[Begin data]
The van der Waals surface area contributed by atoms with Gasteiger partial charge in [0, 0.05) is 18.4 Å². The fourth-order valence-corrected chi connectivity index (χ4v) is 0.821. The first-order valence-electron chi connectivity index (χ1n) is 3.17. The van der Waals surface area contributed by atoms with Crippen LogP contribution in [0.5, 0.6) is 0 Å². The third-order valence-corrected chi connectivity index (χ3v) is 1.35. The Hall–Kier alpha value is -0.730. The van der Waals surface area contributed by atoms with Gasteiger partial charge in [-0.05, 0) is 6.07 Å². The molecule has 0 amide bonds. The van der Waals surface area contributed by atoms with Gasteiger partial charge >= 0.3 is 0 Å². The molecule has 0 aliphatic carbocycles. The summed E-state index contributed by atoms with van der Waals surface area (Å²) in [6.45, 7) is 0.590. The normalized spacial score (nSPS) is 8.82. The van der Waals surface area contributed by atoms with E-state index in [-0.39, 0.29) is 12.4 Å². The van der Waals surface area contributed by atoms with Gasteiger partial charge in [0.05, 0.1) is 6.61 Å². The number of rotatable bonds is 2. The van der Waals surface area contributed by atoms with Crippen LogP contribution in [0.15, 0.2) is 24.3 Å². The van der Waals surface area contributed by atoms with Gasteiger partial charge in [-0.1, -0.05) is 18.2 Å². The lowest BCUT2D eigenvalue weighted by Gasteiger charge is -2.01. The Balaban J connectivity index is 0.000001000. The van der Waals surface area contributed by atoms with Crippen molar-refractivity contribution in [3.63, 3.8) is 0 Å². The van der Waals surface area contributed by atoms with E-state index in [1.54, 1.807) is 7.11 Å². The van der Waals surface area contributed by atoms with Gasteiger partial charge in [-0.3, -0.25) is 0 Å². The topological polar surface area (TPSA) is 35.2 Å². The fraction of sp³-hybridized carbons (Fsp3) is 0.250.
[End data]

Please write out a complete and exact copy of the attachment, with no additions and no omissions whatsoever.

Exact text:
The van der Waals surface area contributed by atoms with Gasteiger partial charge in [0, 0.05) is 18.4 Å². The fourth-order valence-corrected chi connectivity index (χ4v) is 0.821. The first-order valence-electron chi connectivity index (χ1n) is 3.17. The van der Waals surface area contributed by atoms with Crippen LogP contribution in [0.5, 0.6) is 0 Å². The third-order valence-corrected chi connectivity index (χ3v) is 1.35. The Hall–Kier alpha value is -0.730. The van der Waals surface area contributed by atoms with Gasteiger partial charge in [-0.05, 0) is 6.07 Å². The molecule has 0 amide bonds. The van der Waals surface area contributed by atoms with Gasteiger partial charge >= 0.3 is 0 Å². The molecule has 0 aliphatic carbocycles. The summed E-state index contributed by atoms with van der Waals surface area (Å²) in [6.45, 7) is 0.590. The normalized spacial score (nSPS) is 8.82. The van der Waals surface area contributed by atoms with E-state index in [-0.39, 0.29) is 12.4 Å². The van der Waals surface area contributed by atoms with Gasteiger partial charge in [0.05, 0.1) is 6.61 Å². The number of rotatable bonds is 2. The van der Waals surface area contributed by atoms with Crippen LogP contribution in [0.15, 0.2) is 24.3 Å². The van der Waals surface area contributed by atoms with Gasteiger partial charge in [-0.1, -0.05) is 18.2 Å². The lowest BCUT2D eigenvalue weighted by Gasteiger charge is -2.01. The Balaban J connectivity index is 0.000001000. The van der Waals surface area contributed by atoms with Crippen molar-refractivity contribution in [3.63, 3.8) is 0 Å². The van der Waals surface area contributed by atoms with E-state index in [1.54, 1.807) is 7.11 Å². The van der Waals surface area contributed by atoms with Gasteiger partial charge in [-0.3, -0.25) is 0 Å². The topological polar surface area (TPSA) is 35.2 Å². The fraction of sp³-hybridized carbons (Fsp3) is 0.250.